Many critics believe author Shirley Jackson was greatly influenced by the events of World War II and the rise of Communism that followed shortly after. The rise of Nazi Germany is one example. The German mistreatment, deportation and murder of millions of their own people happened after the nation's citizens refused to take a stand against Hitler and his henchmen, thus resulting in the Holocaust. The rise of Communism and Marxism following the war is another example. The Communist paranoia in America resulted in the McCarthy hearings in which citizens turned on their friends and neighbors.
You should read the "themes" section at the link below. There you will find some theories that have been advanced as to the purpose of this short story.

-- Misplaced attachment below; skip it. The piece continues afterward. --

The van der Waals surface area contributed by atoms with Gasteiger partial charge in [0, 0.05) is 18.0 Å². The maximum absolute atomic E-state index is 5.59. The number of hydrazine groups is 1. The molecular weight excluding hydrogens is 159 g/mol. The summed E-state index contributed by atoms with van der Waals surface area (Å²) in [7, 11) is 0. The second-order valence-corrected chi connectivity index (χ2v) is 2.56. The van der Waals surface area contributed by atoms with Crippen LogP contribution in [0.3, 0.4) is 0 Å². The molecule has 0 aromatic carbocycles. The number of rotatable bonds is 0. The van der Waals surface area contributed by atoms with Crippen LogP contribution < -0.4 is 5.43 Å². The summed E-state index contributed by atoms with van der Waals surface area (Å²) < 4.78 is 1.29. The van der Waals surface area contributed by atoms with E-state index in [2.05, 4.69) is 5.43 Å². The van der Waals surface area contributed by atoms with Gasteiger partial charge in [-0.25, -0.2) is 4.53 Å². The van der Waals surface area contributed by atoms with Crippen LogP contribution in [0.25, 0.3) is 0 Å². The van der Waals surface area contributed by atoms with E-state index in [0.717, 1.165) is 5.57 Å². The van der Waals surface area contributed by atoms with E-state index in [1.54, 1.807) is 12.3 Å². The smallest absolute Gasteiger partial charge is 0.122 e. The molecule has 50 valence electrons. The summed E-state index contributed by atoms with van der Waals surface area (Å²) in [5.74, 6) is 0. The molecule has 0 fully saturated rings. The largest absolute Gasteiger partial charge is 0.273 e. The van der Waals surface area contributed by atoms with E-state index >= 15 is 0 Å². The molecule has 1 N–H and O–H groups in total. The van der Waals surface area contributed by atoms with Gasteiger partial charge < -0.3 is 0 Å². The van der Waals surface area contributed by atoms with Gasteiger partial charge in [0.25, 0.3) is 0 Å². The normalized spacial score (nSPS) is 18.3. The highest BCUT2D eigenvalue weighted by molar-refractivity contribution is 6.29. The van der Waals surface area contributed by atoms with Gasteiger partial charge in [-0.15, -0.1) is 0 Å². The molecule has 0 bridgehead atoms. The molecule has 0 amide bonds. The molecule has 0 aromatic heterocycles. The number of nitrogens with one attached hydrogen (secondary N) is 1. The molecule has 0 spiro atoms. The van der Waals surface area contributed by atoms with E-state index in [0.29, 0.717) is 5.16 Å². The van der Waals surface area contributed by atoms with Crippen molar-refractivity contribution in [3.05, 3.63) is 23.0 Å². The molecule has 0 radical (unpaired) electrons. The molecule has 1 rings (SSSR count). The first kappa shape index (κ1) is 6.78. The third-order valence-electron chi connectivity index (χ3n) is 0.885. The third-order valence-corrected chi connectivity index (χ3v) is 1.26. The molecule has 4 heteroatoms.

Shirley Jackson published this story first in The New Yorker magazine. Both she and the magazine received a lot of hate mail about the allegedly cruel story and many people canceled their subscriptions. In reaction to this, Jackson herself explained that she was trying to show man's inhumanity to man in the story, to focus on the inherent cruelty within the human soul. She reports that even her parents didn't like the story and urged her to write something nice.
The story underlines the danger of rigid thinking, perhaps even prejudices, and doing something just because it has always been done in such a way, a sort of human lemming theme. Lemmings are rodents who people incorrectly believe commit mass suicide when they migrate. The idea is that lemmings follow each other to their deaths just because that is what they do. In this short story, a few people question the purpose of the lottery, and yet no one has the guts to stand up and say, "This is evil!" This theme can apply to many negative aspects of human society, don't you think?